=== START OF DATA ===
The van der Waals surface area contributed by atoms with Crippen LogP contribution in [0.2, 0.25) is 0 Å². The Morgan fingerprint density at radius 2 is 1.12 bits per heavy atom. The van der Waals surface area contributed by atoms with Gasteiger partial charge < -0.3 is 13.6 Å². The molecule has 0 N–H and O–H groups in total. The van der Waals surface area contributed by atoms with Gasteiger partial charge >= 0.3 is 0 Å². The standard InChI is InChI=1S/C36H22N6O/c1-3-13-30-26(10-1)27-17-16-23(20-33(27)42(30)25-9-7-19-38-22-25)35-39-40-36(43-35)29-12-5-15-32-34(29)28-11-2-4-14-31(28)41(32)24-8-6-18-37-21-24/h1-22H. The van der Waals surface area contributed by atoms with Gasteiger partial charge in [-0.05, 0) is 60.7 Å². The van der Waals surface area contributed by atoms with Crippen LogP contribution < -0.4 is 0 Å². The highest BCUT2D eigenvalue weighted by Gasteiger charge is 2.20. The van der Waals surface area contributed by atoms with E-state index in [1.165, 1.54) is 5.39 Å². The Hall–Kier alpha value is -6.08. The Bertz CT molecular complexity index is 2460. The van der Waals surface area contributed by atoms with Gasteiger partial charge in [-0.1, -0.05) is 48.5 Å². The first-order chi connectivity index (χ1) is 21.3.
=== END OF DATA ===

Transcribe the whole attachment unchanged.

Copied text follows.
The van der Waals surface area contributed by atoms with Crippen LogP contribution in [0.2, 0.25) is 0 Å². The Morgan fingerprint density at radius 2 is 1.12 bits per heavy atom. The van der Waals surface area contributed by atoms with Gasteiger partial charge < -0.3 is 13.6 Å². The molecule has 0 N–H and O–H groups in total. The van der Waals surface area contributed by atoms with Gasteiger partial charge >= 0.3 is 0 Å². The standard InChI is InChI=1S/C36H22N6O/c1-3-13-30-26(10-1)27-17-16-23(20-33(27)42(30)25-9-7-19-38-22-25)35-39-40-36(43-35)29-12-5-15-32-34(29)28-11-2-4-14-31(28)41(32)24-8-6-18-37-21-24/h1-22H. The van der Waals surface area contributed by atoms with Gasteiger partial charge in [-0.05, 0) is 60.7 Å². The van der Waals surface area contributed by atoms with Crippen LogP contribution < -0.4 is 0 Å². The highest BCUT2D eigenvalue weighted by Gasteiger charge is 2.20. The van der Waals surface area contributed by atoms with E-state index in [1.165, 1.54) is 5.39 Å². The Hall–Kier alpha value is -6.08. The Bertz CT molecular complexity index is 2460. The van der Waals surface area contributed by atoms with Gasteiger partial charge in [-0.1, -0.05) is 48.5 Å². The first-order chi connectivity index (χ1) is 21.3.